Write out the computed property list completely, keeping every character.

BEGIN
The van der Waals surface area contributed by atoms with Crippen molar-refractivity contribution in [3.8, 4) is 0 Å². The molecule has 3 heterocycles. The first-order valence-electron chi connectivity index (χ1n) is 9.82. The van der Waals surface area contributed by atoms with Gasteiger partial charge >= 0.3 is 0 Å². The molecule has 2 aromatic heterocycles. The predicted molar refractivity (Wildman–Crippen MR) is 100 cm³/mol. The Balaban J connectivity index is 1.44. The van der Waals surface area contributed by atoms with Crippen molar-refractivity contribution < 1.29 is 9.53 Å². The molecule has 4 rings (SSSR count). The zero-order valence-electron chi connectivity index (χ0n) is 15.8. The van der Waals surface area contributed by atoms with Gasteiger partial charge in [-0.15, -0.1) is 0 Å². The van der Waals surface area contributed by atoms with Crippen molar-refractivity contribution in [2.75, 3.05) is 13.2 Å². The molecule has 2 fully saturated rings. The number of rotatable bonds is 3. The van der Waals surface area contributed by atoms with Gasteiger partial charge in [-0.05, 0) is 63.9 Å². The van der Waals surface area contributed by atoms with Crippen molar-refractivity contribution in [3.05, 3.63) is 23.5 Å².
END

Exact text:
The van der Waals surface area contributed by atoms with Crippen molar-refractivity contribution in [3.8, 4) is 0 Å². The molecule has 3 heterocycles. The first-order valence-electron chi connectivity index (χ1n) is 9.82. The van der Waals surface area contributed by atoms with Gasteiger partial charge >= 0.3 is 0 Å². The molecule has 2 aromatic heterocycles. The predicted molar refractivity (Wildman–Crippen MR) is 100 cm³/mol. The Balaban J connectivity index is 1.44. The van der Waals surface area contributed by atoms with Crippen molar-refractivity contribution < 1.29 is 9.53 Å². The molecule has 4 rings (SSSR count). The zero-order valence-electron chi connectivity index (χ0n) is 15.8. The van der Waals surface area contributed by atoms with Gasteiger partial charge in [-0.15, -0.1) is 0 Å². The van der Waals surface area contributed by atoms with Crippen molar-refractivity contribution in [2.75, 3.05) is 13.2 Å². The molecule has 2 fully saturated rings. The number of rotatable bonds is 3. The van der Waals surface area contributed by atoms with Gasteiger partial charge in [-0.05, 0) is 63.9 Å². The van der Waals surface area contributed by atoms with Crippen molar-refractivity contribution in [3.05, 3.63) is 23.5 Å².